The Early Days of Steam Boats
A steamboat is simply a vessel that is propelled primarily via steam power, usually driving paddlewheels or propellers. Steamboats can take on many different shapes and sizes, depending upon their purpose and the available space. Some steamboats may use the term “stern” in their name, while others may be called nothing more than “soup” boats.
Early steamboats were built mainly out of wood, with plywood panels placed over the floor to act as the deck. The steam engine was also built into the hull, and the boats had to be stored on top of the engine. As time passed and technology advanced, steamboat designs began to change. Newer boats used diesel engines, and new materials like plastics were used to help provide the strength and maneuverability needed for steamboats to move through some of the rougher rivers and streams where paddlewheel power simply did not work. In addition, the introduction of the internal combustion engine helped to improve fuel economy, making steamboat propulsion a much more viable option for many people who might otherwise have had to spend a great deal of money on fuel.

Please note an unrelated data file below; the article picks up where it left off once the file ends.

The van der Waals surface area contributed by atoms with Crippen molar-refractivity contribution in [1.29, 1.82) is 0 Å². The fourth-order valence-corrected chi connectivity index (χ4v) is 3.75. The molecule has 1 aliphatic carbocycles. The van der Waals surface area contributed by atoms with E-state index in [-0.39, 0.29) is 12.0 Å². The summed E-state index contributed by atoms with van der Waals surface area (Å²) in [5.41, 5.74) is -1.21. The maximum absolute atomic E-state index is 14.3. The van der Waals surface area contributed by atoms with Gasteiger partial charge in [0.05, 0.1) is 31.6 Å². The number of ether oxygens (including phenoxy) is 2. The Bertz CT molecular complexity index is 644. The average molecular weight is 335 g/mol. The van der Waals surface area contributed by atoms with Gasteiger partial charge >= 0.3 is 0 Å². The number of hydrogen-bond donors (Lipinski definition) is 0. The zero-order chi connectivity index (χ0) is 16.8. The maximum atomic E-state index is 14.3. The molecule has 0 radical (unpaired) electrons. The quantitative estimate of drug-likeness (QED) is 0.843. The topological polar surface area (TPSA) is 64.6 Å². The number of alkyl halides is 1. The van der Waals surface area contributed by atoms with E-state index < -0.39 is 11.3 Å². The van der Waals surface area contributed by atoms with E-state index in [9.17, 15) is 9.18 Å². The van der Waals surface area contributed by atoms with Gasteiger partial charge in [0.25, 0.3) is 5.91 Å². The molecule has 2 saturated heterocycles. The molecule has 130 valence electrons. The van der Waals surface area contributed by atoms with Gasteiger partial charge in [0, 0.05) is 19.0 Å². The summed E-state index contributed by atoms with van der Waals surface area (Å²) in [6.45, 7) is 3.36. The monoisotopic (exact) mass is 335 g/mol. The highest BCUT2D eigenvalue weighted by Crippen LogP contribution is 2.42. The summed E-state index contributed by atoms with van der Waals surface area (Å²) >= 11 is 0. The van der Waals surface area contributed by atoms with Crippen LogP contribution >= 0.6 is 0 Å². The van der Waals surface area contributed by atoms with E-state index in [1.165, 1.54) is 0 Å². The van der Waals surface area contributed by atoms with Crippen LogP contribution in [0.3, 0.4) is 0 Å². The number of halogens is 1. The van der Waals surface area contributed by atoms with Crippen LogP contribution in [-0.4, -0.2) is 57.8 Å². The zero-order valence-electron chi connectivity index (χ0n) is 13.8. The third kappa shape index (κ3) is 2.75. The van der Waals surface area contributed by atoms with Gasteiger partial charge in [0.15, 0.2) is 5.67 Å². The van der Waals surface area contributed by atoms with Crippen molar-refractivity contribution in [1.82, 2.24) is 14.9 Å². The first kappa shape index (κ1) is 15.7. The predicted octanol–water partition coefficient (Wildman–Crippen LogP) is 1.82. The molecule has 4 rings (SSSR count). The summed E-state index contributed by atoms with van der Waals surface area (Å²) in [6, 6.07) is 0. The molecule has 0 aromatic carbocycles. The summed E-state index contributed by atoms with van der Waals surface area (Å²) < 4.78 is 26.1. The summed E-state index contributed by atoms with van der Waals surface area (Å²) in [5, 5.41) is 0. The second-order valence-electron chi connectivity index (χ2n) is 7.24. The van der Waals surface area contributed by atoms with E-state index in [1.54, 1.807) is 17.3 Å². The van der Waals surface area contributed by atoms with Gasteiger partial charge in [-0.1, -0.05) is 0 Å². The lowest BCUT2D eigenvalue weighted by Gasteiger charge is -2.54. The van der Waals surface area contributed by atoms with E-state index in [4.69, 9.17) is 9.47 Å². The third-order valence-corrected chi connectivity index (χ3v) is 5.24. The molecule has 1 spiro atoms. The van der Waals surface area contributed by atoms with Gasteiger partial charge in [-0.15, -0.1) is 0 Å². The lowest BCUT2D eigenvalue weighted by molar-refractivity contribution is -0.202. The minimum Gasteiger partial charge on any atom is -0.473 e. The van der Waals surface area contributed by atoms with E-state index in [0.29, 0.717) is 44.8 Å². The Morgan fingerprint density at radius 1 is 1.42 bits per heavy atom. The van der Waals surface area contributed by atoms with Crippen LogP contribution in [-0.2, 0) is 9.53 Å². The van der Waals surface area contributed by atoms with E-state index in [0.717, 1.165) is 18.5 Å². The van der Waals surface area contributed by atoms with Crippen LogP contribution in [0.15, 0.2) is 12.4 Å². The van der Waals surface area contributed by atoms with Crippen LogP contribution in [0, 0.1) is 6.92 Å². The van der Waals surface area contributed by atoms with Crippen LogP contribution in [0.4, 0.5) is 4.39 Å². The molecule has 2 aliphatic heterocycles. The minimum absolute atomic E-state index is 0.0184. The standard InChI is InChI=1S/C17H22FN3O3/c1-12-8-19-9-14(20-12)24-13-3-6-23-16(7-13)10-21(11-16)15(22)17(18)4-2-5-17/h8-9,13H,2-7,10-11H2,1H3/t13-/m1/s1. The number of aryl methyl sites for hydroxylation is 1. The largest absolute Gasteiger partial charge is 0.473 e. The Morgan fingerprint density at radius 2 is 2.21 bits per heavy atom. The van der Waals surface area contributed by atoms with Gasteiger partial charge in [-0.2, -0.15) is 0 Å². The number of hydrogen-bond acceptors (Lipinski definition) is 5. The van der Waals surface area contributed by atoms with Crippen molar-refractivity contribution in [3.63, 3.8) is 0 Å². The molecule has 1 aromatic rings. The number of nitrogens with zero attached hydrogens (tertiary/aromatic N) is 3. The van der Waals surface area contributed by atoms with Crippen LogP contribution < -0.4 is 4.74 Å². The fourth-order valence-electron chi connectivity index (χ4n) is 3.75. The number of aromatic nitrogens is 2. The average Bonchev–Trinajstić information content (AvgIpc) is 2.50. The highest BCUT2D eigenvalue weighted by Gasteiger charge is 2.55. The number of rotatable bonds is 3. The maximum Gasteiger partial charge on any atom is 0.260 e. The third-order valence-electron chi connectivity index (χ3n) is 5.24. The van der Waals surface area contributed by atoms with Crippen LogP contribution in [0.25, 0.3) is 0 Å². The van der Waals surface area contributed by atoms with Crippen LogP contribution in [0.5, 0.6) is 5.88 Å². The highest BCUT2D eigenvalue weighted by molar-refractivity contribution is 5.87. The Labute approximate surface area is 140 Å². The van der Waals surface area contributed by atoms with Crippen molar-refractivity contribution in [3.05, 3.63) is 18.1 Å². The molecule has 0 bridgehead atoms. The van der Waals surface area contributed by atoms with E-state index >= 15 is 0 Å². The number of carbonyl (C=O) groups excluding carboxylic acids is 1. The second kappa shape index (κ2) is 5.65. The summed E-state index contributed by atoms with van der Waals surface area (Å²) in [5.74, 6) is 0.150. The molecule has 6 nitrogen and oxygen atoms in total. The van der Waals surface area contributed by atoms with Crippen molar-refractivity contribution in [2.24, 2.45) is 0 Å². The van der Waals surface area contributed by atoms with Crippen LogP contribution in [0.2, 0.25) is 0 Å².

In addition to the development of new steamboat designs and technology, some of the rivers and streams where steamboats first began to go into the river are no longer navigable due to erosion, narrowing, or changes in the topography of the rivers. Many years ago, if you wanted to go cruising through one of the more scenic rivers and streams, you would need to rent a powerboat. Today, if you just want to take a lazy ride on a lazy river, you can do so for a very reasonable cost. Many rivers and streams still have the option of renting a steamboat, though there are a smaller number of river cruisers available to cater to those who want to enjoy the river without the necessity of spending money to do so. In short, this is one of the best types of boats for those who enjoy nature and the open spaces that our country has made some of its best places.